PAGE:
I am looking to Lent as a way to make space. In our cluttered congested lives we have no space for God. Then we act almost indignant that he won’t speak (I’m talking to myself here.) So often I have an agenda with God and even in the practicing of Lent. I can’t hear what he wants to say.
What if Lent was a way of creating more space for God? While knowing he is preparing us for his death and for his resurrection.
Instead of being ruled by social media. I could read all the day long the blogs and whatnot of people I like and respect. But what if I could make space for God?
Because at the end of the day, if I don’t make space for the Holy One, I will be empty. Bereft. Spiritually limp and disbelieving. I will not have done the simple profound work of inquiring of God what he wants to say. Can it be that simple? That so often I don’t pray. I don’t ask. I stay too busy.
And it feels then, like he’s silent.
But I have a feeling it is simply that I was too distracted to be still enough to listen. To recognize him.
So the giving up of things is good if we allow the Holy One to fill our spaces of fear, regret, pain, selfishness, anger, pride, shame. He wants to take them. He is leading us, to the cross.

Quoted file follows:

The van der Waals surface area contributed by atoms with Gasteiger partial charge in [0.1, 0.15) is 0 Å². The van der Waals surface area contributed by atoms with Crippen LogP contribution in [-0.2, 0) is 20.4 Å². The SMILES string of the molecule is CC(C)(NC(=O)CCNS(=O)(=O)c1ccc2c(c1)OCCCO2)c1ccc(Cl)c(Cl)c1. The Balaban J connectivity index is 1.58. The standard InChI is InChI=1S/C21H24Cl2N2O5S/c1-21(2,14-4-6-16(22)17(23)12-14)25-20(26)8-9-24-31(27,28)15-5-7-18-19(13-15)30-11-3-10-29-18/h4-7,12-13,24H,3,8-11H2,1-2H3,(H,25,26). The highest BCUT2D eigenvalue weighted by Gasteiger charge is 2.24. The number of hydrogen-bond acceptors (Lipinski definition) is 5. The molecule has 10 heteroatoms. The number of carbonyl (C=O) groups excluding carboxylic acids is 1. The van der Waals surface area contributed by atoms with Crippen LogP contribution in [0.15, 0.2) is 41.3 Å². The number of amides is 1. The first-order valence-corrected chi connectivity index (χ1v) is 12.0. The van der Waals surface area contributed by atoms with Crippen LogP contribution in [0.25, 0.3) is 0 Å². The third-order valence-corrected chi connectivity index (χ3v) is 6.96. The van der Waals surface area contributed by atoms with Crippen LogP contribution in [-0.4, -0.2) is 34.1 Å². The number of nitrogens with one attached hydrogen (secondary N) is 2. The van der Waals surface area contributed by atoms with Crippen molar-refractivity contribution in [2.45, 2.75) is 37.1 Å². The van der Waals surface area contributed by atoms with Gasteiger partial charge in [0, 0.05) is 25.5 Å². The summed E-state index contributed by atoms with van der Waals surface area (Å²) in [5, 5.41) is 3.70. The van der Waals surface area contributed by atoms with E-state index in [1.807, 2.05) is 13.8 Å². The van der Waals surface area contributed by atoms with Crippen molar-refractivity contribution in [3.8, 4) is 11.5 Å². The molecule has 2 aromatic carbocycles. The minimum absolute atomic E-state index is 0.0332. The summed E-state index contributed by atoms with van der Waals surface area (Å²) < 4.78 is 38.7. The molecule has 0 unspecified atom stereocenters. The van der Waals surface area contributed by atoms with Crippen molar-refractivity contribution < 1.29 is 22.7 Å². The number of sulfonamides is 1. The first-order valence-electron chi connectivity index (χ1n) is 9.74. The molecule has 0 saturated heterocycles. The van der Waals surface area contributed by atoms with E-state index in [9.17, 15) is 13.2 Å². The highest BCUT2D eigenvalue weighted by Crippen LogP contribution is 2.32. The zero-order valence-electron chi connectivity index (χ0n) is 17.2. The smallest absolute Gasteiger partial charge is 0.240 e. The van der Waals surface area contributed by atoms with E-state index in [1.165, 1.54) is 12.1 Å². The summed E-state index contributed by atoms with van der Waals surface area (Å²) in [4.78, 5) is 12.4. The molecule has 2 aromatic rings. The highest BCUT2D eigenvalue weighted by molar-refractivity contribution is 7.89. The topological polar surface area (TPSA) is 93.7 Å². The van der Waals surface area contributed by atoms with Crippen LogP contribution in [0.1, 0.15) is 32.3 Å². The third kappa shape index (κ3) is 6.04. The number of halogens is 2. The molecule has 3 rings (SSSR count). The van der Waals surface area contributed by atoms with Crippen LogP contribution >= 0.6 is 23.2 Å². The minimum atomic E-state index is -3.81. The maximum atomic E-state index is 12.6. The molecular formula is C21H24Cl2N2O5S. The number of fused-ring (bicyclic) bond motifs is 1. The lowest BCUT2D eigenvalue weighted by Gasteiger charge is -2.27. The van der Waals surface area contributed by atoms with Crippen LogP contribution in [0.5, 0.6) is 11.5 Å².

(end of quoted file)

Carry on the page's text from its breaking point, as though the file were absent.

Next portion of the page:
There is no room for his Voice. The way I create space is likely giving things up.
Stop looking to others to fill me, inspire me, motivate me.
I want to hear from my maker, so I should let go of all the other voices. If I can bravely crack open that space in my day.
“Let the things of this world fall away so the soul can fall in love with God. God only comes to fill the empty places and kenosis is necessary – to empty the soul to know the filling of God.” –– Ann Voskamp
It isn’t really anything I do, or don’t do, that matters. Not really.
It’s making space for the Holy One. Waiting for his filling up. Asking for his agenda with me.
“For it is by grace you have been saved, through faith—and this not from yourselves, it is the gift of God— not by works, so that no one can boast.” — Ephesians 2:8,9